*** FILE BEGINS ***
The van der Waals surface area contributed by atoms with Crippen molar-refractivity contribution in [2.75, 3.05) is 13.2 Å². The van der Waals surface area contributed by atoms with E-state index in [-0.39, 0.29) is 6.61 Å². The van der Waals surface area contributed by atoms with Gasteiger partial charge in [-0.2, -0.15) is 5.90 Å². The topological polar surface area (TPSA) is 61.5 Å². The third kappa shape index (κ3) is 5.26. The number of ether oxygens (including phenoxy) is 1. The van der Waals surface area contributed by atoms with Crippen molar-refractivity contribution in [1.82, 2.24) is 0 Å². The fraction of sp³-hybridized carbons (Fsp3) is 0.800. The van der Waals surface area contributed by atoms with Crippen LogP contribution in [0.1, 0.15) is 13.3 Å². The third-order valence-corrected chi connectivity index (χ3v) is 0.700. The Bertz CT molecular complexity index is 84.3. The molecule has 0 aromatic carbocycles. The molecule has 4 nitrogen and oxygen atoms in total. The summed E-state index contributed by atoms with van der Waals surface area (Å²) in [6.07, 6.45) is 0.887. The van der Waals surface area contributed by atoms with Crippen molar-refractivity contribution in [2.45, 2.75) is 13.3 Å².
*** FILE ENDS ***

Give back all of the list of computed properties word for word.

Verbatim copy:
The van der Waals surface area contributed by atoms with Crippen molar-refractivity contribution in [2.75, 3.05) is 13.2 Å². The van der Waals surface area contributed by atoms with E-state index in [-0.39, 0.29) is 6.61 Å². The van der Waals surface area contributed by atoms with Gasteiger partial charge in [-0.2, -0.15) is 5.90 Å². The topological polar surface area (TPSA) is 61.5 Å². The third kappa shape index (κ3) is 5.26. The number of ether oxygens (including phenoxy) is 1. The van der Waals surface area contributed by atoms with Crippen molar-refractivity contribution in [1.82, 2.24) is 0 Å². The fraction of sp³-hybridized carbons (Fsp3) is 0.800. The van der Waals surface area contributed by atoms with Crippen LogP contribution in [0.1, 0.15) is 13.3 Å². The third-order valence-corrected chi connectivity index (χ3v) is 0.700. The Bertz CT molecular complexity index is 84.3. The molecule has 0 aromatic carbocycles. The molecule has 4 nitrogen and oxygen atoms in total. The summed E-state index contributed by atoms with van der Waals surface area (Å²) in [6.07, 6.45) is 0.887. The van der Waals surface area contributed by atoms with Crippen molar-refractivity contribution in [2.45, 2.75) is 13.3 Å².